Study finds that weight loss after obesity surgery can rapidly restore testosterone production in morbidly obese men
New research presented at this year's European Congress on Obesity (ECO) in Vienna, Austria (23-26) May shows that weight reduction following a sleeve gastrectomy (obesity surgery), which reduces the size of the stomach, can rapidly reverse obesity-related hypogonadism in morbidly obese men, restoring normal levels of testosterone and sex drive.
Exercise can reduce inflammation in obese people by changing the characteristics of their blood, according to new research.
An analysis of small molecules called 'metabolites' in a blood sample may be used to determine whether a person is following a prescribed diet, scientists show in a new study.
Early-life obesity and depression may be driven by shared abnormalities in brain regions that process rewards, according to researchers at the Stanford University School of Medicine.
People who are 30 pounds or more overweight may want to slim down a bit even if they don't have high blood pressure or any other heart disease risk, according to scientists at Wake Forest Baptist Medical Center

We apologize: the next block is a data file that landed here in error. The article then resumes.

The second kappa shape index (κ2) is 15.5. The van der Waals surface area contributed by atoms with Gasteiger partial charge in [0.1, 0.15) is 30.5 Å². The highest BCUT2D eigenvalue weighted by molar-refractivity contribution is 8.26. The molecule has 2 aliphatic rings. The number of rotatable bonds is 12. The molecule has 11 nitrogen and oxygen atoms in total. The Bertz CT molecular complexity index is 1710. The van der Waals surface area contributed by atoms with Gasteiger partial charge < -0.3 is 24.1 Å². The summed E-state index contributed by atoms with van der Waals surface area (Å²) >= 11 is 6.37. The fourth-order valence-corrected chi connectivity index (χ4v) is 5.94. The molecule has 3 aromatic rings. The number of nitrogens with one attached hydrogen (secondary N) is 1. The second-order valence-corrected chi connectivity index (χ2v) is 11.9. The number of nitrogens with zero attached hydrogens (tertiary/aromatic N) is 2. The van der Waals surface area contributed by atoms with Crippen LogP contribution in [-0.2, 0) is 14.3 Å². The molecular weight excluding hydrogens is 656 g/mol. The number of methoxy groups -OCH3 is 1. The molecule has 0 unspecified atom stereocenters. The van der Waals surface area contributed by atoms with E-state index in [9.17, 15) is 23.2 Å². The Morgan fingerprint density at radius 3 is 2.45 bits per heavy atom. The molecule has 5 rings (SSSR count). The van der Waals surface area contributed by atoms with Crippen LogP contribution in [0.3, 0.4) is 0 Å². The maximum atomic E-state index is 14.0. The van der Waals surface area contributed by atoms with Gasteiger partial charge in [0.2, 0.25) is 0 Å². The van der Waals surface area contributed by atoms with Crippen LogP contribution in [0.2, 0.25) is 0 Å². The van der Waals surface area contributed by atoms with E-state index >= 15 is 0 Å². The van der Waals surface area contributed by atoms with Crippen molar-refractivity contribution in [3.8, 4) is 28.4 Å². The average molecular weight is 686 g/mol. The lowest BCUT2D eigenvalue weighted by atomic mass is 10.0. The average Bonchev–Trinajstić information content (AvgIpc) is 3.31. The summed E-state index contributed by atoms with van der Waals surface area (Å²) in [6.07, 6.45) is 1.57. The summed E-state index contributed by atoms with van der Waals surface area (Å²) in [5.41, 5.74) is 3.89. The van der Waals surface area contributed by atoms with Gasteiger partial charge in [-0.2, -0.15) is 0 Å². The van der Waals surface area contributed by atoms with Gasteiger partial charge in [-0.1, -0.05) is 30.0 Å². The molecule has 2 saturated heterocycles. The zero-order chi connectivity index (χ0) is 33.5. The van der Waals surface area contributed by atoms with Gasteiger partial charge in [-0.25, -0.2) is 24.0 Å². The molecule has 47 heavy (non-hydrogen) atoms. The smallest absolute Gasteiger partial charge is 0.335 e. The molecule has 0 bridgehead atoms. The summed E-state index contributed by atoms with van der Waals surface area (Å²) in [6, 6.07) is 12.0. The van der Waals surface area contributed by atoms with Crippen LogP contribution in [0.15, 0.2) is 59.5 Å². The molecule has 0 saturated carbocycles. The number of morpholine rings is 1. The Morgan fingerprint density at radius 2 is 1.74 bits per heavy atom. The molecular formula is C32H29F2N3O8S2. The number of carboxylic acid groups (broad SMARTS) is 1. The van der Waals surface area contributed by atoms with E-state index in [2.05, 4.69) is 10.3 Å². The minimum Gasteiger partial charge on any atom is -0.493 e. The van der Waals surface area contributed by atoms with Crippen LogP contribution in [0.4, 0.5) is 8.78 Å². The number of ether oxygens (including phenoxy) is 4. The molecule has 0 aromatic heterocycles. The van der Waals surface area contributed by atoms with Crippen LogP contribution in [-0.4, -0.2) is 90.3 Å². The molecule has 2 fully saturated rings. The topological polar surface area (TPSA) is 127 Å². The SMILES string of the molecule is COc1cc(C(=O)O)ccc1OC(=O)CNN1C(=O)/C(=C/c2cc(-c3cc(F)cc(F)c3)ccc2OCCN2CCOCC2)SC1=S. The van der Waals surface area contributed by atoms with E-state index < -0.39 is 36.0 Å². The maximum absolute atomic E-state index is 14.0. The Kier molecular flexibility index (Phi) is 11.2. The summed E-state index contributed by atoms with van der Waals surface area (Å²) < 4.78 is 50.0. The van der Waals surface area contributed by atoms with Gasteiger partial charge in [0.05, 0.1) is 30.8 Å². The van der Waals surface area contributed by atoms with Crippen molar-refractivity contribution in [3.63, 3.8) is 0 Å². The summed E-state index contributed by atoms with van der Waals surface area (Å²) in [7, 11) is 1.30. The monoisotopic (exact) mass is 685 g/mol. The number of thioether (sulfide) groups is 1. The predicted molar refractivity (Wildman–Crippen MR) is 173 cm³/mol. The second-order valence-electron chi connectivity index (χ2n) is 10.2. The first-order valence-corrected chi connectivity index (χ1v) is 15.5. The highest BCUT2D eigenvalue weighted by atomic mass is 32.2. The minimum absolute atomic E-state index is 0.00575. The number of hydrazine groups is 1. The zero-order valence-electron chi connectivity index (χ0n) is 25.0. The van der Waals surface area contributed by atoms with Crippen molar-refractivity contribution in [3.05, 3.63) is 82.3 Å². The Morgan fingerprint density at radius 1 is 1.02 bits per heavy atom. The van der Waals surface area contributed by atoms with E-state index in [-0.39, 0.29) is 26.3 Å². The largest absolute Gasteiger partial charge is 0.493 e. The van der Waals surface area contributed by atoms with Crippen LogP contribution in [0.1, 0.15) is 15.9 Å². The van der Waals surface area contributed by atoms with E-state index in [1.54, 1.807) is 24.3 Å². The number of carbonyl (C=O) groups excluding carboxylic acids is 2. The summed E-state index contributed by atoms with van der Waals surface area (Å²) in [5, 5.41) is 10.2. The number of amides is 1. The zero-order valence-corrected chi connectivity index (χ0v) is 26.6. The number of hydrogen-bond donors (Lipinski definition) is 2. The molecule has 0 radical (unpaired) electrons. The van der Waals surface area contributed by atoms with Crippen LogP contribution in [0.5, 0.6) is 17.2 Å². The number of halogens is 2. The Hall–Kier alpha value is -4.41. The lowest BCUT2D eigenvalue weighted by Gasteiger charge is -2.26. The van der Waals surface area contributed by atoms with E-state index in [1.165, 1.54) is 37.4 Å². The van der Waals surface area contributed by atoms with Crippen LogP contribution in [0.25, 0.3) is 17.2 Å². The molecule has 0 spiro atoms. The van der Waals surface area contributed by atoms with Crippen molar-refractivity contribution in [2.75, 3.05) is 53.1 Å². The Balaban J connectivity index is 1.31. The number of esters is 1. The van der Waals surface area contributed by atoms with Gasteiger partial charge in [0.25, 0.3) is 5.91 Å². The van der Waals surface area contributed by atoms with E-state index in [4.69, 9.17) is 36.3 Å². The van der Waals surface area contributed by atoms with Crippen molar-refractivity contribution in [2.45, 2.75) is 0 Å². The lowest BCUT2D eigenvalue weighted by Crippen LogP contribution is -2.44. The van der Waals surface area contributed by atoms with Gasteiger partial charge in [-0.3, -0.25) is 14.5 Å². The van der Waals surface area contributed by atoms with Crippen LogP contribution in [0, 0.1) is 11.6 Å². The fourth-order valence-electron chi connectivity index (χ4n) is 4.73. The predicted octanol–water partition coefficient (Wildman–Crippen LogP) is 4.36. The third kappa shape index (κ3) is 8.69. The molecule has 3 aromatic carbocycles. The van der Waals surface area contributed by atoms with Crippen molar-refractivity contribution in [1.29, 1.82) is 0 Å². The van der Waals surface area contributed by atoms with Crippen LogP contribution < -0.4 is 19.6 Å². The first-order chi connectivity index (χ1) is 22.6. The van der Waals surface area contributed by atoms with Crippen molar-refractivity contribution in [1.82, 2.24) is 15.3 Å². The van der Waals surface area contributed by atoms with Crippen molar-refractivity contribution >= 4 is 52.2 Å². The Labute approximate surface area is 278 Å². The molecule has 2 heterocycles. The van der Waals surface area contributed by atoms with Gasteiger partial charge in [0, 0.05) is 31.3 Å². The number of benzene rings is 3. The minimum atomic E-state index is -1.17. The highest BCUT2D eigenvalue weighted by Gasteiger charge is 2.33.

A new study indicates that weight-loss surgery is cost-effective over 10 years and can save healthcare systems money over a lifetime.
The liver is the largest organ in the body and sits across the upper part of your digestive system. Following this diet will reduce the size of your liver making the surgery easier and less likeely to have complications.
Teenagers who are obese may be doing irreparable damage to their bones, according to a new study being presented next week at the annual meeting of the Radiological Society of North America (RSNA).
Substantial weight gain over many years increases the risk of obesity-related cancers in men by 50 per cent and in women by almost 20 per cent, according to new research presented at the National Cancer Research Institute's (NCRI) Cancer Conference in Liverpool.
Concerns about weight gain may be driving contraception choices, according to Penn State College of Medicine researchers. Women who are overweight or obese are less likely than normal-weight women to use the birth control pill and other hormonal contraceptive methods.